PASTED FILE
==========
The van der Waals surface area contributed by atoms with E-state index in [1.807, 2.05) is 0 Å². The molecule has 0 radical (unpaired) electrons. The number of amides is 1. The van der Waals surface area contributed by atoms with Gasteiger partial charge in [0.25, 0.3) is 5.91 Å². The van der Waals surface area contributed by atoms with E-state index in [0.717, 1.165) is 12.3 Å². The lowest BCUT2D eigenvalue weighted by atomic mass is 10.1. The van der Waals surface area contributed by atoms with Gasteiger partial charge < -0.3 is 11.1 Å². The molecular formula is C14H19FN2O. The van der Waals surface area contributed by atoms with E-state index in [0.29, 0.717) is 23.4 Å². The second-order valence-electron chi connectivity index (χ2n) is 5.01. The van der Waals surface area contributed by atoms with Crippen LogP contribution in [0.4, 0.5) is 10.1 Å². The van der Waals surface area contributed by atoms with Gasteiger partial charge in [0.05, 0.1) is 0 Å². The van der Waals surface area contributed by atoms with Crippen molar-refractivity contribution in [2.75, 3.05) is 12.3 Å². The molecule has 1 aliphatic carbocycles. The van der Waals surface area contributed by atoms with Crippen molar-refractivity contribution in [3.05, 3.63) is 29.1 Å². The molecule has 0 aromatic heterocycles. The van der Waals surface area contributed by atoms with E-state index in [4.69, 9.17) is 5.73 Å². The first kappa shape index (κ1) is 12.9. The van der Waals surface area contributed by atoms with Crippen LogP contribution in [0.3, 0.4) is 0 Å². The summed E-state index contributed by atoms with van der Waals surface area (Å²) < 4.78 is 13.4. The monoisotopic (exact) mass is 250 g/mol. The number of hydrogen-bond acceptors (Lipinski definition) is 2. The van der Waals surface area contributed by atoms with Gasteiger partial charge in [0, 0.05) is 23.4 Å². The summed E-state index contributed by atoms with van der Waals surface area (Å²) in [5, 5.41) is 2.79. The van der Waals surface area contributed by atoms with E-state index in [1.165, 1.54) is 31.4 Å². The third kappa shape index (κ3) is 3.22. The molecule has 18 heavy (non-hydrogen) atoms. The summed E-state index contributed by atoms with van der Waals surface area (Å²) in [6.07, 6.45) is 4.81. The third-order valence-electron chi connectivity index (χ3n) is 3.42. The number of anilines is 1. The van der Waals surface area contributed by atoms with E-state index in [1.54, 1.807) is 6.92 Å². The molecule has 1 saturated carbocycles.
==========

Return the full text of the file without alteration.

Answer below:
The van der Waals surface area contributed by atoms with E-state index in [1.807, 2.05) is 0 Å². The molecule has 0 radical (unpaired) electrons. The number of amides is 1. The van der Waals surface area contributed by atoms with Gasteiger partial charge in [0.25, 0.3) is 5.91 Å². The van der Waals surface area contributed by atoms with E-state index in [0.717, 1.165) is 12.3 Å². The lowest BCUT2D eigenvalue weighted by atomic mass is 10.1. The van der Waals surface area contributed by atoms with Gasteiger partial charge < -0.3 is 11.1 Å². The molecular formula is C14H19FN2O. The van der Waals surface area contributed by atoms with E-state index in [0.29, 0.717) is 23.4 Å². The second-order valence-electron chi connectivity index (χ2n) is 5.01. The van der Waals surface area contributed by atoms with Crippen LogP contribution in [0.4, 0.5) is 10.1 Å². The van der Waals surface area contributed by atoms with Gasteiger partial charge in [0.05, 0.1) is 0 Å². The van der Waals surface area contributed by atoms with Crippen molar-refractivity contribution in [2.75, 3.05) is 12.3 Å². The molecule has 1 aliphatic carbocycles. The van der Waals surface area contributed by atoms with Crippen molar-refractivity contribution in [3.05, 3.63) is 29.1 Å². The molecule has 0 aromatic heterocycles. The van der Waals surface area contributed by atoms with E-state index in [4.69, 9.17) is 5.73 Å². The first kappa shape index (κ1) is 12.9. The van der Waals surface area contributed by atoms with Crippen LogP contribution in [0.3, 0.4) is 0 Å². The summed E-state index contributed by atoms with van der Waals surface area (Å²) < 4.78 is 13.4. The monoisotopic (exact) mass is 250 g/mol. The number of hydrogen-bond acceptors (Lipinski definition) is 2. The van der Waals surface area contributed by atoms with Gasteiger partial charge in [0, 0.05) is 23.4 Å². The summed E-state index contributed by atoms with van der Waals surface area (Å²) in [5, 5.41) is 2.79. The van der Waals surface area contributed by atoms with E-state index in [1.165, 1.54) is 31.4 Å². The third kappa shape index (κ3) is 3.22. The molecule has 18 heavy (non-hydrogen) atoms. The summed E-state index contributed by atoms with van der Waals surface area (Å²) in [6.07, 6.45) is 4.81. The third-order valence-electron chi connectivity index (χ3n) is 3.42. The number of anilines is 1. The van der Waals surface area contributed by atoms with E-state index in [1.54, 1.807) is 6.92 Å². The molecule has 1 saturated carbocycles.